Managing quarter-end chaos
Preparing for the end of the quarter is always a busy time for investor relations professionals. Public companies are required to provide a quarterly update on their business performance no later than 45 days after the end of the quarter, and preparing the materials and messaging for the earnings call is no small task.
Since the Covid-19 outbreak, the task has become more complex from both a messaging and a logistics perspective; IR teams often have to deliver a faultless earnings call while their management team is dialing in remotely. In this blog post, we will provide advice and tips from IR practitioners and advisers about how to make the process run smoothly.
Know your story
As your colleagues in the finance department crunch the numbers, it’s important to get a good grasp of the chatter that exists about your company. Many IR professionals start out by reviewing the analysts’ notes that have been written about their company to gauge the sentiment coming out of the sell side. This can help identify areas of the story that need further explanation, elaboration or emphasis.
It’s also useful to consult the notes in your own customer relationship management (CRM) system. By keeping an accurate and searchable record of the questions your investors and analysts asked during the quarter, you can better understand how to shape your messaging. ‘We’re trying to use our CRM as more of a sales tool,’ said Katie Royce, global head of investor relations at Cognizant, during a recent webinar. ‘I create topic tags about the questions we’ve been asked most in the quarter so I can use that moving forward.’
Know your peers’ story
As you shape your own story at the end of the quarter, it’s equally informative to know what your peers – and aspirational peers – have said during their recent earnings call and any public investor events.
Nicole Briguet, account supervisor for financial communications and capital markets at Edelman, recently told the audience at an IR Magazine Webinar about how she helps her clients to use peer analysis effectively when preparing for earnings.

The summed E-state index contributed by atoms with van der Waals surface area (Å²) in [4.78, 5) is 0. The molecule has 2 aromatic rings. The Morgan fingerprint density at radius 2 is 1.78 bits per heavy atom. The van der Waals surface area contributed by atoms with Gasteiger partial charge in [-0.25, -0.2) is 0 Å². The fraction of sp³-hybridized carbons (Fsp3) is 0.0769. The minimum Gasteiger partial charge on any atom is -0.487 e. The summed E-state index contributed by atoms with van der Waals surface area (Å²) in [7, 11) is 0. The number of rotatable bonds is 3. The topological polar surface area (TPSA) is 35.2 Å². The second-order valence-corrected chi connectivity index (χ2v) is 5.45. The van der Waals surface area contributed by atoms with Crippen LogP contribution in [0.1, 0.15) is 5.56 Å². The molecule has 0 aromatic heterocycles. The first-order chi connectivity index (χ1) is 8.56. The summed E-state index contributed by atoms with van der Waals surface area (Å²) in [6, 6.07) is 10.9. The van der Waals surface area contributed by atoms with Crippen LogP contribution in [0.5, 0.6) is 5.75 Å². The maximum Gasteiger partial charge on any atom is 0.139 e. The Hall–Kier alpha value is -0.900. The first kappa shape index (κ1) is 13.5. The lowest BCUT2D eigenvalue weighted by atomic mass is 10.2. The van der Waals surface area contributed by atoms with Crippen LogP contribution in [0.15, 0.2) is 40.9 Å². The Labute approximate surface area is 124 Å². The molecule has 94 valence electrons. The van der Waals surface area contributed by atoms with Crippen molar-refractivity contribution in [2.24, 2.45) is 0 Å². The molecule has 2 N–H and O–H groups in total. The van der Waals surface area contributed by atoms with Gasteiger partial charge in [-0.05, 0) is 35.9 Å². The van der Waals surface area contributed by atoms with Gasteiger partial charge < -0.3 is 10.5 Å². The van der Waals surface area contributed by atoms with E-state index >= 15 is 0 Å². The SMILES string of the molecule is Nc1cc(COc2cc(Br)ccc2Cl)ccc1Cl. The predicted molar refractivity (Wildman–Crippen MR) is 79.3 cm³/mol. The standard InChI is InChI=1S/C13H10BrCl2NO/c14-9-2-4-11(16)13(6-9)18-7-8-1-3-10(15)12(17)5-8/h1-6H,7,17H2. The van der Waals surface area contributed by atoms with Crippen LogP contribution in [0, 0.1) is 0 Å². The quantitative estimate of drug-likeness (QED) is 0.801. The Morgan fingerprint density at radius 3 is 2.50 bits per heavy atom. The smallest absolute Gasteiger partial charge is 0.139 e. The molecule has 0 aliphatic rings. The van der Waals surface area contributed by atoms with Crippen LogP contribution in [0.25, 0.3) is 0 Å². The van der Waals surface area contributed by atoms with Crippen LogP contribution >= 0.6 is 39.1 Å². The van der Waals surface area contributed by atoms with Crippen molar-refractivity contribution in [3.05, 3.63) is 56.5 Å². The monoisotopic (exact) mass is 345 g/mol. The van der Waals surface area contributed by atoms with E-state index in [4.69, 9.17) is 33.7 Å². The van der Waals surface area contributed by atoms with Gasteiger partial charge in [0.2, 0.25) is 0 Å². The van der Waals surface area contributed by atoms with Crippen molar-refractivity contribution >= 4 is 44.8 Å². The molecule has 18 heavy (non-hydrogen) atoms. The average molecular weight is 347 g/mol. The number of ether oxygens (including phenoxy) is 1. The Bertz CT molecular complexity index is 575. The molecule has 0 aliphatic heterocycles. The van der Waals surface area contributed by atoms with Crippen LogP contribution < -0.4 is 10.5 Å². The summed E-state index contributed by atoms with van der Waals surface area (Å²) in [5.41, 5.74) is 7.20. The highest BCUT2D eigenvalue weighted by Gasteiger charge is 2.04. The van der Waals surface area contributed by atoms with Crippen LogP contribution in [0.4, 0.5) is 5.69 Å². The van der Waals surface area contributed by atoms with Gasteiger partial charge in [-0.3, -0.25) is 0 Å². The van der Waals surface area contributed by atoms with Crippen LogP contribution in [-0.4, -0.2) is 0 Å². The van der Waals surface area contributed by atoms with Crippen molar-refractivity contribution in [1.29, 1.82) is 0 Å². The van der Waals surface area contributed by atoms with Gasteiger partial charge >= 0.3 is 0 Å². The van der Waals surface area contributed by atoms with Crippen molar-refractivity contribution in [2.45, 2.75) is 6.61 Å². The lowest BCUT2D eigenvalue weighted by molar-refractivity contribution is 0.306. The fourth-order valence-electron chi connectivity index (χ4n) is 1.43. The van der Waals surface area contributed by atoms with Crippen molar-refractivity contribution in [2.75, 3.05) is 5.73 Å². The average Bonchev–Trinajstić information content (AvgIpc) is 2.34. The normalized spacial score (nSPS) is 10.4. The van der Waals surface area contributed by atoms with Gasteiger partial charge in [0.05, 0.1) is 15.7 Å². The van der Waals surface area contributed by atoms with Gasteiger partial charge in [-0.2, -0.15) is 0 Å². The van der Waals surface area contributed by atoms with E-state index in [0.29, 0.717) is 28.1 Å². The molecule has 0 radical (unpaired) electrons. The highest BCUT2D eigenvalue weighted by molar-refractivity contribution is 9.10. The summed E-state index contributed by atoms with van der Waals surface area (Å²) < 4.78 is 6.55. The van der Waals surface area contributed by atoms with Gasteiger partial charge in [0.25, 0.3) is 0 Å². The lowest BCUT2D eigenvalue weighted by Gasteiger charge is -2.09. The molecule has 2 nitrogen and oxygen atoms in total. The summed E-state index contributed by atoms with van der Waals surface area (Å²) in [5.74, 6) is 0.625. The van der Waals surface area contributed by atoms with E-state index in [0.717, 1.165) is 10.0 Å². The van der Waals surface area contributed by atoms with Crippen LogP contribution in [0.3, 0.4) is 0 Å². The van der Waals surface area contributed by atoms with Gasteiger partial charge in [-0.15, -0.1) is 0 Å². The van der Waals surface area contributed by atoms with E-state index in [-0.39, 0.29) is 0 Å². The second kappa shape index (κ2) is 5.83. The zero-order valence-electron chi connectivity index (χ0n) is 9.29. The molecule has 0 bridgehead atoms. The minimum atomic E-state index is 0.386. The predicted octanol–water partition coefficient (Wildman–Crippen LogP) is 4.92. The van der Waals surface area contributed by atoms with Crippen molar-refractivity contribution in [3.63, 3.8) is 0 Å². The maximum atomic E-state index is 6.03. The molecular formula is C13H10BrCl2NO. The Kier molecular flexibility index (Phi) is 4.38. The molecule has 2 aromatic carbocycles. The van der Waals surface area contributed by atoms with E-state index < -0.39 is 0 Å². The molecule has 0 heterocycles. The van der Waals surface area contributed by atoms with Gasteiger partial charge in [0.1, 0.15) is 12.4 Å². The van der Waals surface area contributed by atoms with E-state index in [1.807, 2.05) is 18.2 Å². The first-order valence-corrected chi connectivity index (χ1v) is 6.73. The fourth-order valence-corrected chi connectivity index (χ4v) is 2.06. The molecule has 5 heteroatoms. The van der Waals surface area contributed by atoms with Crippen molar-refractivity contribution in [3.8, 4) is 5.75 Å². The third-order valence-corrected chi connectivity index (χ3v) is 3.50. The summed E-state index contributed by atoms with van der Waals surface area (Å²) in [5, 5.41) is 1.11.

‘At a high level it’s a three-step process,’ she said. ‘Identifying the peer, understanding what the peer is talking about and then analyzing how that information is being perceived… We pull up the peer set and sort through earnings transcripts, analyst notes and media coverage to identify the buckets of information that are discussed – what topics they are discussing, what metrics they are providing and what they are saying in terms of guidance.’
IR teams can add even more value by then comparing their peers’ messaging with how that has resulted in changes in their top shareholders. Through stock surveillance, IR teams can paint a picture of how their peers’ investor base has changed and what that means for their own post-earnings targeting and investor meetings.
Streamlining processes for effective earnings preparation
Once your financial results are confirmed, you’ve examined your peers’ messaging and you’ve written the script for the call, there are a number of final steps IR professionals can take to ensure a high-quality earnings call.
Earnings season itself can be hectic, especially for the analysts who are tasked with tuning in to multiple calls per day. Given the busy schedules, IR teams need to find ways to ensure their messaging stands out.
Janet Craig, executive director of investor relations and stakeholder communications at Deloitte, spent the majority of her career in corporate IR roles at the likes of Fortis, Loblaw, Nortel Networks and Nexen. During her time running the earnings call process, she learned that it was effective to schedule the earnings release for distribution early in the morning, well before the other companies that had scheduled calls for that day, which she says led to greater attendance and interest in the earnings calls she was running.
An additional challenge for running the earnings call at the moment is making sure that every participant is comfortable with the technology being used while working remotely. Many IROs have found it helpful to have a second phone line running concurrently, or an instant messaging service so the management team can share its thoughts during the call and co-ordinate responses during the Q&A section. Of course, it’s important that sufficient time is given to testing these systems in advance and ensuring everyone knows how to access them.
By using the many tools available, IR professionals can streamline the end-of-quarter madness and spend more time on the tasks that add significant value after the earnings call: securing the right appearances at investor conferences, planning effective non-deal roadshows and securing meetings with the right investors. Learn more about optimizing your earnings process by downloading The Ultimate Guide to Earnings.